Apelin is a marker of the progression of liver fibrosis and portal hypertension in patients with biliary atresia
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Apelin, the endogenous ligand of the angiotensin-like-receptor 1 (APJ), is thought to play an important role in liver disease. This study investigated the apelin expression in different stages of biliary atresia (BA) and investigated whether it is associated with the progression of disease.
Liver tissues were obtained from patients at Kasai’s procedure (KP), the follow-up stage after KP (Post-KP) and at liver transplantation (LT). Immunohistochemistry for apelin and its receptor APJ and real-time quantitative reverse transcriptase polymerase chain reaction for apelin mRNA expression were conducted.
The immunohistochemical study revealed that apelin was mainly localized in the perivenular areas of control liver tissue, and slightly detected in the hepatic stellate cells (HSC) and hepatocytes, whereas intense apelin immunoreactivity was detected in perivenular areas, HSC and hepatocytes of LT liver tissue. The apelin mRNA expression level was significantly higher in the LT group than in the KP and Post-KP group. Significant linear correlations were observed between the apelin mRNA level and liver fibrosis, serum total bilirubin and the grade of esophageal varices.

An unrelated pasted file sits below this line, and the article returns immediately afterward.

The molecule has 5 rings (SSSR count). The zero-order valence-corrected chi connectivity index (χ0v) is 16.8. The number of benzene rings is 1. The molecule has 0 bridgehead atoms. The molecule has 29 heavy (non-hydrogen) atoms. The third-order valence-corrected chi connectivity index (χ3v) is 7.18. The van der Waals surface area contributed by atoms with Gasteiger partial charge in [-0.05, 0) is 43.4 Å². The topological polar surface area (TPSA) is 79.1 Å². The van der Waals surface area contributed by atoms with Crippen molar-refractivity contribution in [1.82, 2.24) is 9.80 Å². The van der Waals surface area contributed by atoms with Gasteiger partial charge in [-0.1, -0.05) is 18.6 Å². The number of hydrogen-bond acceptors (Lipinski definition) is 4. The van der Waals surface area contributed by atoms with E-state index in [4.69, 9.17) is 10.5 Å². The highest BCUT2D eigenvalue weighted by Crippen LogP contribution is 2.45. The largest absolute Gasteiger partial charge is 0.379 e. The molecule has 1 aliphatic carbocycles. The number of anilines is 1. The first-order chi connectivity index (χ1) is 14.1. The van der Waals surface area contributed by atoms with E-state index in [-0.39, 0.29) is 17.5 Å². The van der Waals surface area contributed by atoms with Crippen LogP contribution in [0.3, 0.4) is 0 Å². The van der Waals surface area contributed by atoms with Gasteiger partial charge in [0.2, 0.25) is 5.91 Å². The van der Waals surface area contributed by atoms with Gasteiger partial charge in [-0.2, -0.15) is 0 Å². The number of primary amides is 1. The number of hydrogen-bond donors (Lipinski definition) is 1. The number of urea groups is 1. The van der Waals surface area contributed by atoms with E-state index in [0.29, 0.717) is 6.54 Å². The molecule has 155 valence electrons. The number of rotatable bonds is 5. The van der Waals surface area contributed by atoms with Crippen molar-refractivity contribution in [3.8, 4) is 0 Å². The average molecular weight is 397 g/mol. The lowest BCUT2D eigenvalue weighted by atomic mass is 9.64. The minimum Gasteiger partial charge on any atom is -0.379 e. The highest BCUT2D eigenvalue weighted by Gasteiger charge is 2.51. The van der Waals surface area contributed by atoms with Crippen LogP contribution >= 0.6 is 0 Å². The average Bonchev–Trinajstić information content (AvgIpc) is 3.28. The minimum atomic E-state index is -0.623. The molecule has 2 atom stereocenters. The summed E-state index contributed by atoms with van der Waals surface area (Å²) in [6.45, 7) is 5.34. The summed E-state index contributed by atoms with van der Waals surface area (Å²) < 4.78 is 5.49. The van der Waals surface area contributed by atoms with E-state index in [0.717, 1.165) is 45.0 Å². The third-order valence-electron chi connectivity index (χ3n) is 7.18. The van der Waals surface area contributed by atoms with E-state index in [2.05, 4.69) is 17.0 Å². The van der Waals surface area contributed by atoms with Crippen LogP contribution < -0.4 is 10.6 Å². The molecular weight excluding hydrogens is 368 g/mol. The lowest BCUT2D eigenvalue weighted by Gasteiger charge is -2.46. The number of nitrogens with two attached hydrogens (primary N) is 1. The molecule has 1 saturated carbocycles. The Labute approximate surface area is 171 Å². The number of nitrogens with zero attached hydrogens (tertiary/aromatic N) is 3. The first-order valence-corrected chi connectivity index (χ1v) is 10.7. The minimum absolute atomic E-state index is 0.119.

The hepatic apelin–APJ system is markedly activated in the progression of BA, especially in end-stage cirrhosis. The apelin expression level accurately reflects the severity of hepatic fibrosis and esophageal varices and therefore could be used as a prognostic factor in BA patients.
- Apelin is a marker of the progression of liver fibrosis and portal hypertension in patients with biliary atresia
Pediatric Surgery International
Volume 29, Issue 1 , pp 79-85
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- Biliary atresia
- Liver fibrosis
- Esophageal varices
- Liver transplantation
- Industry Sectors
- Author Affiliations
- 1. Department of Pediatric Surgery, Osaka University Graduate School of Medicine, 2-2 Yamadaoka, Suita, Osaka, 565-0871, Japan
- 2. Department of Pediatric Surgery, Beijing Children’s Hospital, Xicheng, Beijing, 100045, China